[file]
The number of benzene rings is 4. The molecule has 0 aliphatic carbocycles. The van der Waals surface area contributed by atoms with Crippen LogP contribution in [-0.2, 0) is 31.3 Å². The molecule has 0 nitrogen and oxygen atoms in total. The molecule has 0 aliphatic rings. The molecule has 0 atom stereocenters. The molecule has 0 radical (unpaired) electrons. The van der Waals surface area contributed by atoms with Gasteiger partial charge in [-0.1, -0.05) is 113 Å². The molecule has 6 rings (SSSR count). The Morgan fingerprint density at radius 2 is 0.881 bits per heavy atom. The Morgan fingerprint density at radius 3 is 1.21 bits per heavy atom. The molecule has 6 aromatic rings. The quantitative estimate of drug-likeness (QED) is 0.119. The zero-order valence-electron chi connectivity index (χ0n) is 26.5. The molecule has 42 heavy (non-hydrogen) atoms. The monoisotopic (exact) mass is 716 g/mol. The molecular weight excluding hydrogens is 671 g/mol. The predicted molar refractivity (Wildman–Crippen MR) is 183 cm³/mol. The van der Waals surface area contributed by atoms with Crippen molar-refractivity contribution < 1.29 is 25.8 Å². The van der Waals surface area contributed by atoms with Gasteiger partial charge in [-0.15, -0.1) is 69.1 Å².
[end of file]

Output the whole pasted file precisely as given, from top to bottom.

The number of benzene rings is 4. The molecule has 0 aliphatic carbocycles. The van der Waals surface area contributed by atoms with Crippen LogP contribution in [-0.2, 0) is 31.3 Å². The molecule has 0 nitrogen and oxygen atoms in total. The molecule has 0 aliphatic rings. The molecule has 0 atom stereocenters. The molecule has 0 radical (unpaired) electrons. The van der Waals surface area contributed by atoms with Gasteiger partial charge in [-0.1, -0.05) is 113 Å². The molecule has 6 rings (SSSR count). The Morgan fingerprint density at radius 2 is 0.881 bits per heavy atom. The Morgan fingerprint density at radius 3 is 1.21 bits per heavy atom. The molecule has 6 aromatic rings. The quantitative estimate of drug-likeness (QED) is 0.119. The zero-order valence-electron chi connectivity index (χ0n) is 26.5. The molecule has 42 heavy (non-hydrogen) atoms. The monoisotopic (exact) mass is 716 g/mol. The molecular weight excluding hydrogens is 671 g/mol. The predicted molar refractivity (Wildman–Crippen MR) is 183 cm³/mol. The van der Waals surface area contributed by atoms with Crippen molar-refractivity contribution < 1.29 is 25.8 Å². The van der Waals surface area contributed by atoms with Gasteiger partial charge in [-0.15, -0.1) is 69.1 Å².